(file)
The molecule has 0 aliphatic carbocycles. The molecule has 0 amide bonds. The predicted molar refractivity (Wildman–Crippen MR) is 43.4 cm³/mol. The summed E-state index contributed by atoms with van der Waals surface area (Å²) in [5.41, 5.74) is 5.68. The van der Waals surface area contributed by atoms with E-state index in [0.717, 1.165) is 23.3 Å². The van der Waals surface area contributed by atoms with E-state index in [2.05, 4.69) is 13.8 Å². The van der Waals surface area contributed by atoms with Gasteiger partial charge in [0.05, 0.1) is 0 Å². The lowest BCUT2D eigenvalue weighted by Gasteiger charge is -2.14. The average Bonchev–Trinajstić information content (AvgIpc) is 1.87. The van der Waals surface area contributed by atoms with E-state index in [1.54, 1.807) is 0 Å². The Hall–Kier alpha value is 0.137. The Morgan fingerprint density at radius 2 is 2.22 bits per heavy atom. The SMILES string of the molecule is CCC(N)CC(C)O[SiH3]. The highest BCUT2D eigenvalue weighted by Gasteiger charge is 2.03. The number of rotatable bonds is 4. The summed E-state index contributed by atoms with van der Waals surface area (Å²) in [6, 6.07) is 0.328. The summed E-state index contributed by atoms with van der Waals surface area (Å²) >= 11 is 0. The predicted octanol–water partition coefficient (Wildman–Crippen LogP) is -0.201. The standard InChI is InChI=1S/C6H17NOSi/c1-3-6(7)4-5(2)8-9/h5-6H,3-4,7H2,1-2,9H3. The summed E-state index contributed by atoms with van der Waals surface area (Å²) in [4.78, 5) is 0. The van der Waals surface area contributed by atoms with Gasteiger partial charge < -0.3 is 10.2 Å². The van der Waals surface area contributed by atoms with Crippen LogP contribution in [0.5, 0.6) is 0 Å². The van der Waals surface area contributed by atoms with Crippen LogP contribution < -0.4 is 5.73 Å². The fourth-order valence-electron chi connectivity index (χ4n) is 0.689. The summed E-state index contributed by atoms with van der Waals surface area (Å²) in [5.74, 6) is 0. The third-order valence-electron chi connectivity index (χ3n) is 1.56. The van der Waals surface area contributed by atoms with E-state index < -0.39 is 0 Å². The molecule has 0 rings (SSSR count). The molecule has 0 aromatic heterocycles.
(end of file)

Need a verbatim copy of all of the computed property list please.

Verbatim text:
The molecule has 0 aliphatic carbocycles. The molecule has 0 amide bonds. The predicted molar refractivity (Wildman–Crippen MR) is 43.4 cm³/mol. The summed E-state index contributed by atoms with van der Waals surface area (Å²) in [5.41, 5.74) is 5.68. The van der Waals surface area contributed by atoms with E-state index in [0.717, 1.165) is 23.3 Å². The van der Waals surface area contributed by atoms with E-state index in [2.05, 4.69) is 13.8 Å². The van der Waals surface area contributed by atoms with Gasteiger partial charge in [0.05, 0.1) is 0 Å². The lowest BCUT2D eigenvalue weighted by Gasteiger charge is -2.14. The average Bonchev–Trinajstić information content (AvgIpc) is 1.87. The van der Waals surface area contributed by atoms with E-state index in [1.54, 1.807) is 0 Å². The Hall–Kier alpha value is 0.137. The Morgan fingerprint density at radius 2 is 2.22 bits per heavy atom. The SMILES string of the molecule is CCC(N)CC(C)O[SiH3]. The highest BCUT2D eigenvalue weighted by Gasteiger charge is 2.03. The number of rotatable bonds is 4. The summed E-state index contributed by atoms with van der Waals surface area (Å²) in [6, 6.07) is 0.328. The summed E-state index contributed by atoms with van der Waals surface area (Å²) >= 11 is 0. The predicted octanol–water partition coefficient (Wildman–Crippen LogP) is -0.201. The standard InChI is InChI=1S/C6H17NOSi/c1-3-6(7)4-5(2)8-9/h5-6H,3-4,7H2,1-2,9H3. The summed E-state index contributed by atoms with van der Waals surface area (Å²) in [4.78, 5) is 0. The van der Waals surface area contributed by atoms with Gasteiger partial charge < -0.3 is 10.2 Å². The van der Waals surface area contributed by atoms with Crippen LogP contribution in [0.5, 0.6) is 0 Å². The van der Waals surface area contributed by atoms with Crippen LogP contribution < -0.4 is 5.73 Å². The fourth-order valence-electron chi connectivity index (χ4n) is 0.689. The summed E-state index contributed by atoms with van der Waals surface area (Å²) in [5.74, 6) is 0. The third-order valence-electron chi connectivity index (χ3n) is 1.56. The van der Waals surface area contributed by atoms with E-state index < -0.39 is 0 Å². The molecule has 0 rings (SSSR count). The molecule has 0 aromatic heterocycles.